Achieving Waste-Free Product Development

In over 15 years of product development, I’ve learned how crucial waste-free product development is for efficiency and for increasing value with customers. By waste-free, I mean how often the features you create are actually used; reports suggest that almost half of features are never used.  

But what is the secret to achieving a waste-free product? First, let’s take a look at what a waste-free product development process actually means for your business.


Why care about eliminating waste in product development?

Waste-free or lean product development, at its core, is about efficiency and creating value for customers. 

According to one study, 66 percent of products fail within the first two years, primarily because customers do not need it, and therefore do not use it. The more aligned your product is with your customers’ needs, the more it will be used and thus valued. (If they don’t use it, they can’t appreciate it). Conversely, if they don’t use your product–no matter how valuable it is theoretically–they won’t consider it valuable. Lower feature usage equals a less valued product, while higher feature usage equals a more valued product. 

Waste-free product development is also an important element of efficient product development. R&D is an expensive resource, and you want to ensure that whatever they work on makes it to production and offers an ROI on product, R&D time and resources spent.


The 3-stages principle

Your product vision must inform everything that touches the product–from investing, to recruiting and development. This principle of sticking to a product roadmap must be created in advance, and stuck to on a day-to-day basis. Otherwise, you can get sidetracked on developing product features for short-term wins and limited users, which is inefficient and wasteful.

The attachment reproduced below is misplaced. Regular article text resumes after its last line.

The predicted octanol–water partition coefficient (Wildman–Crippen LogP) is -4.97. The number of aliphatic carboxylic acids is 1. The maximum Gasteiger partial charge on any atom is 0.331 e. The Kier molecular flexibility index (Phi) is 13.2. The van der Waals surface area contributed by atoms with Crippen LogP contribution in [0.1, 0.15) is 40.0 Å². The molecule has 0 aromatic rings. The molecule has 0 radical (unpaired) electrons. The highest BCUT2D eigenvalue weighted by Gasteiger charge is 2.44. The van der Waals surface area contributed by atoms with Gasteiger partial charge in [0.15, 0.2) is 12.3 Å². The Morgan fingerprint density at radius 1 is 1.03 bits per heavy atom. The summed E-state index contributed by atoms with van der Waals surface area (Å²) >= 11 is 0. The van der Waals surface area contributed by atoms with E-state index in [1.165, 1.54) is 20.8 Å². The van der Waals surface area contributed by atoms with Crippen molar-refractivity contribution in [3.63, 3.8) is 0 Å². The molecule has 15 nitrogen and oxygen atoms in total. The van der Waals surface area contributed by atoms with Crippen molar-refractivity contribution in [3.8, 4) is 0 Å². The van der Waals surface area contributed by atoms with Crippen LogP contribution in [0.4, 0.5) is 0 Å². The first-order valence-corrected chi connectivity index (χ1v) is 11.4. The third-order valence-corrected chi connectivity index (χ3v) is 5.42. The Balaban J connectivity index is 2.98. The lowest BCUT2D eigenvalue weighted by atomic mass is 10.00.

To create a lean, waste-free product flow, invest your time in three stages: 

Define your long-term (5-10 year) vision. This should have a mix of product content (capabilities) and context (market needs). Having a strong product-market fit is the basis for ensuring a stable product roadmap. This roadmap or vision should serve as a compass for all product development.

Define mid-term (1-2 year) goals. These are meant to help you grow into different markets or segments while driving you ever-forward on your long-term product roadmap. If a mid-term goal veers too far off the roadmap, taking you in a different direction, it risks being a waste of your development time and resources, or of not serving a wide enough user base.

These goals can be attached to a market trend, e.g. a new market need, but only if you’ve identified the market need before the market does. Otherwise, by the time you develop the relevant product, the trend will have ended or competitors will already have crowded the market with their own solutions. 

Important note: In the B2B world, market trends are never feature- or customer-specific. For example, when the COVID-19 crisis hit, retailers realized they needed to expand their fulfillment capacity and options, and they needed to move fast. We focused on expanding the capabilities that meet this market need, which included software for curbside pickup, in-store pickup, planned and on-demand delivery. At all times, though, the focus was on building products to answer that trending market need, and not on a specific “hot” feature–which can lead to feature bloat.